The differentiation of engineered stem cells may be imagined as a subway journey, where the genetic equivalents of missing a transfer or getting off at the wrong stop can take your stem cells far off course. In other words, your stem cells, when they finally detrain, may lack the characteristics you had in mind for them. But what if you had a map?
Such a map has, in fact, been created by scientists from Boston Children’s Hospital, the Wyss Institute, and Boston University. The map, called CellNet, is a computer algorithm, a network biology tool, that compares the gene regulatory networks (GRNs) of engineered cells with those of real-life counterpart cells in the body. With CellNet, researchers may assess:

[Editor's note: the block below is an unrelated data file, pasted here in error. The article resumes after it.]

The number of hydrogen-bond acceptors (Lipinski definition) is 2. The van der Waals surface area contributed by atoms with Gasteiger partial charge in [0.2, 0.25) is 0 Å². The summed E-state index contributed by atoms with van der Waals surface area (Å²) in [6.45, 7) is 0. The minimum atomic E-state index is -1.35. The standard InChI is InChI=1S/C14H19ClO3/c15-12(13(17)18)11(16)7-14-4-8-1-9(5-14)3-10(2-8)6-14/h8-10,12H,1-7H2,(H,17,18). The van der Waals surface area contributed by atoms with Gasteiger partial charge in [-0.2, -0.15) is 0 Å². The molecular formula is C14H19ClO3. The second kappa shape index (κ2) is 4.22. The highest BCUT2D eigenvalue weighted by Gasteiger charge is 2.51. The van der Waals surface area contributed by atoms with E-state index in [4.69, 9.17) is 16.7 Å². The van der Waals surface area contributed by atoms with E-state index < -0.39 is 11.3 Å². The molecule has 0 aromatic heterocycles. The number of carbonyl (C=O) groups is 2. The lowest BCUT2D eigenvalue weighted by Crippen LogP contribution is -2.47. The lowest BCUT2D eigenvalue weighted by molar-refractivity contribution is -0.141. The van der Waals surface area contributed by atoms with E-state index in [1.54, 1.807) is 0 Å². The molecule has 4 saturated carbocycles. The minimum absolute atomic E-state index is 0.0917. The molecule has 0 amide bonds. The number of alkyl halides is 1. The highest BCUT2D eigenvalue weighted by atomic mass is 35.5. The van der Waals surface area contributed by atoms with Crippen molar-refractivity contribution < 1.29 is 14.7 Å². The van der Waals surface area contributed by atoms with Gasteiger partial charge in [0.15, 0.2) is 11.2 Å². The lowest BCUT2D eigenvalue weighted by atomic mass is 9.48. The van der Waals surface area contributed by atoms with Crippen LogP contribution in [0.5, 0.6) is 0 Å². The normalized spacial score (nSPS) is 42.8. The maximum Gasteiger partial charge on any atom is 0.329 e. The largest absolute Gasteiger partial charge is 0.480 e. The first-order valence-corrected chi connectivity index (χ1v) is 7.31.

- the quality of induced pluripotent stem cells (iPS cells) made by reprogramming blood cells or skin cells;
- the quality of specialized cells—such as liver, heart, muscle, brain or blood cells—made from either iPS cells or embryonic stem cells;
- the quality of specialized cells made from other specialized cells (such as liver cells made directly from skin cells);
- what specific improvements need to be made to the engineering process.
Read the full, original story: Mapping cell fate conversion via cellNet, a network biology tool